Around 3 in 4 American women suffer from hot flashes during perimenopause, and 25% of women who do say their discomfort is significant enough to make them want to speak to a specialist.
At Physicians for Women in Madison, Wisconsin, our team of compassionate board-certified obstetrician/gynecologists and Certified Nurse Midwives is dedicated to providing comprehensive women’s health care, including support through menopause.
5 commonly asked questions about hot flashes
On average, the American woman starts menopause at around age 51, but the normal range stretches a decade on either side of this number. Hot flashes are one of the hallmark symptoms, but menopause isn’t the only cause.
1. What causes hot flashes?
Hot flashes may originate in the hypothalamus, which regulates body temperature. At the onset of menopause, your hypothalmus can experience changes due to decreased estorgen that trick it into thinking your temperature needs regulation. This can cause hot flashes and chills in rapid succession.
2. Are hot flashes caused by anything else?
Thyroid disease can cause hot flashes as well as other symptoms that mimic menopause. If you’re pretty sure you haven’t entered menopause yet, but are experiencing hot flashes, you might ask your doctor to check your thyroid.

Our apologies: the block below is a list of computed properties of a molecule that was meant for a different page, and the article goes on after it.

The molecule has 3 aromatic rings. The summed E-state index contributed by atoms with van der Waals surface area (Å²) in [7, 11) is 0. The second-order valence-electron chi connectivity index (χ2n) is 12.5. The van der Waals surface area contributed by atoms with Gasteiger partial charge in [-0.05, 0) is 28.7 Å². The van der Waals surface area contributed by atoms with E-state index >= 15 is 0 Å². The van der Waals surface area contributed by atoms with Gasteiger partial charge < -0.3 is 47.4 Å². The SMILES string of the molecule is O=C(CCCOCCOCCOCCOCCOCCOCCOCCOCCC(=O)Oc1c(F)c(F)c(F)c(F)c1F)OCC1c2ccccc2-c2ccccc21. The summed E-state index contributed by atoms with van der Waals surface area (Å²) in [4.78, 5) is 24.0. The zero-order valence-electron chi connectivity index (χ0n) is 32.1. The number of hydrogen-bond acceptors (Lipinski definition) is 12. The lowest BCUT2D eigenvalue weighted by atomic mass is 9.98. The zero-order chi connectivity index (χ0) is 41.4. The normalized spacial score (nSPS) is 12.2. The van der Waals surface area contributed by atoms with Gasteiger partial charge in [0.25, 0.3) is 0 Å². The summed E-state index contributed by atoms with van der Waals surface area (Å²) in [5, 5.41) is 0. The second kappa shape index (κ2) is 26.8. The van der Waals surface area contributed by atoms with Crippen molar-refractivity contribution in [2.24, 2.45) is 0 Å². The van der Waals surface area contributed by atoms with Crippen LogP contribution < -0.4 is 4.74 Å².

3. How long do hot flashes continue?
Women can have hot flashes for only a few months, or their recurrence can last for up to a decade from the first episode.
4. Can hot flashes be treated medically?
Prescription hormone replacement therapy is the typical method for treating hot flashes and other symptoms related to menopause. We can discuss the HRT method of controlling hot flashes with you if they disrupt your life. There are also several other medications that can be prescribed off-label to help with hot flashes.
5. Can herbal supplements stop hot flashes?
There are no known herbal supplements that have been proven to help with hot flashes. In addition, most herbal supplements aren’t regulated, which means you don’t know if they’re pure, safe, or even what they claim to be. It’s best to talk to your doctor before starting any new supplement regimen, as many herbs have adverse side effects and/or can interact with prescription drugs.
You don’t have to be afraid of hot flashes, but you don’t have to suffer in silence, either. We can help you manage your menopause-related symptoms and determine if your hot flashes are due to menopause or are the sign of something else.
Need more information? Call our office at 608-218-4835 today, or schedule a consultation using our online booking system.